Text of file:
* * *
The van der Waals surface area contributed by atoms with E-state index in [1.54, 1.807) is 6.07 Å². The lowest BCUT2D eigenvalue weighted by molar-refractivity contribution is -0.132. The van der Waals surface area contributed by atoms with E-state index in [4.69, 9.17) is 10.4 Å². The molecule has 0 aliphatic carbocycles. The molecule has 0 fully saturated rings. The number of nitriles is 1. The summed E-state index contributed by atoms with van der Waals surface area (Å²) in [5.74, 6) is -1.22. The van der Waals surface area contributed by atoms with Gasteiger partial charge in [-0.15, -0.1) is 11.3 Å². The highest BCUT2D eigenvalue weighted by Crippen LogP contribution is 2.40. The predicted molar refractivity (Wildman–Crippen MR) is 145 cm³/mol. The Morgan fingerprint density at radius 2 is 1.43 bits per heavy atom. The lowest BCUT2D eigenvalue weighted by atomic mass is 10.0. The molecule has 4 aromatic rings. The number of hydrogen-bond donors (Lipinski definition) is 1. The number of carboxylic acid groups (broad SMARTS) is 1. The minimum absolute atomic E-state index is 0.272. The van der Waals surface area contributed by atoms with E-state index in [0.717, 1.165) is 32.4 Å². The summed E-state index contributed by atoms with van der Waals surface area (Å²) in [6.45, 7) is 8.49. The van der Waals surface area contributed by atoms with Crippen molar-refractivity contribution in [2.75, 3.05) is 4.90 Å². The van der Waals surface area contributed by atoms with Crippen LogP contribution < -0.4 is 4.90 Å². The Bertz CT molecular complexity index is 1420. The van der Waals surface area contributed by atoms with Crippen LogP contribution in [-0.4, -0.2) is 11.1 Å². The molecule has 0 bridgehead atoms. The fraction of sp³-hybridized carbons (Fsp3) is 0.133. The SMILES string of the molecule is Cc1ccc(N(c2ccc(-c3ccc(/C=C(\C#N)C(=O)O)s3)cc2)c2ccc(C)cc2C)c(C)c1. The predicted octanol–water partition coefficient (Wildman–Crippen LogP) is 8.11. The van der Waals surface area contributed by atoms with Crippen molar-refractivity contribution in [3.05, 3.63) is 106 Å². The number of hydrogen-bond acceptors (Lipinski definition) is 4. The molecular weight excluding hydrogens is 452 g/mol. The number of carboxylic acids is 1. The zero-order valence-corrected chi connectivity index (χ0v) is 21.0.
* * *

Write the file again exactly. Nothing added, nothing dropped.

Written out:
The van der Waals surface area contributed by atoms with E-state index in [1.54, 1.807) is 6.07 Å². The lowest BCUT2D eigenvalue weighted by molar-refractivity contribution is -0.132. The van der Waals surface area contributed by atoms with E-state index in [4.69, 9.17) is 10.4 Å². The molecule has 0 aliphatic carbocycles. The molecule has 0 fully saturated rings. The number of nitriles is 1. The summed E-state index contributed by atoms with van der Waals surface area (Å²) in [5.74, 6) is -1.22. The van der Waals surface area contributed by atoms with Gasteiger partial charge in [-0.15, -0.1) is 11.3 Å². The highest BCUT2D eigenvalue weighted by Crippen LogP contribution is 2.40. The predicted molar refractivity (Wildman–Crippen MR) is 145 cm³/mol. The Morgan fingerprint density at radius 2 is 1.43 bits per heavy atom. The lowest BCUT2D eigenvalue weighted by atomic mass is 10.0. The molecule has 4 aromatic rings. The number of hydrogen-bond donors (Lipinski definition) is 1. The number of carboxylic acid groups (broad SMARTS) is 1. The minimum absolute atomic E-state index is 0.272. The van der Waals surface area contributed by atoms with E-state index in [0.717, 1.165) is 32.4 Å². The summed E-state index contributed by atoms with van der Waals surface area (Å²) in [6.45, 7) is 8.49. The van der Waals surface area contributed by atoms with Crippen molar-refractivity contribution in [2.75, 3.05) is 4.90 Å². The van der Waals surface area contributed by atoms with Crippen LogP contribution < -0.4 is 4.90 Å². The Bertz CT molecular complexity index is 1420. The van der Waals surface area contributed by atoms with Crippen LogP contribution in [-0.4, -0.2) is 11.1 Å². The molecule has 0 bridgehead atoms. The fraction of sp³-hybridized carbons (Fsp3) is 0.133. The SMILES string of the molecule is Cc1ccc(N(c2ccc(-c3ccc(/C=C(\C#N)C(=O)O)s3)cc2)c2ccc(C)cc2C)c(C)c1. The predicted octanol–water partition coefficient (Wildman–Crippen LogP) is 8.11. The van der Waals surface area contributed by atoms with Crippen molar-refractivity contribution in [3.05, 3.63) is 106 Å². The number of hydrogen-bond acceptors (Lipinski definition) is 4. The molecular weight excluding hydrogens is 452 g/mol. The number of carboxylic acids is 1. The zero-order valence-corrected chi connectivity index (χ0v) is 21.0.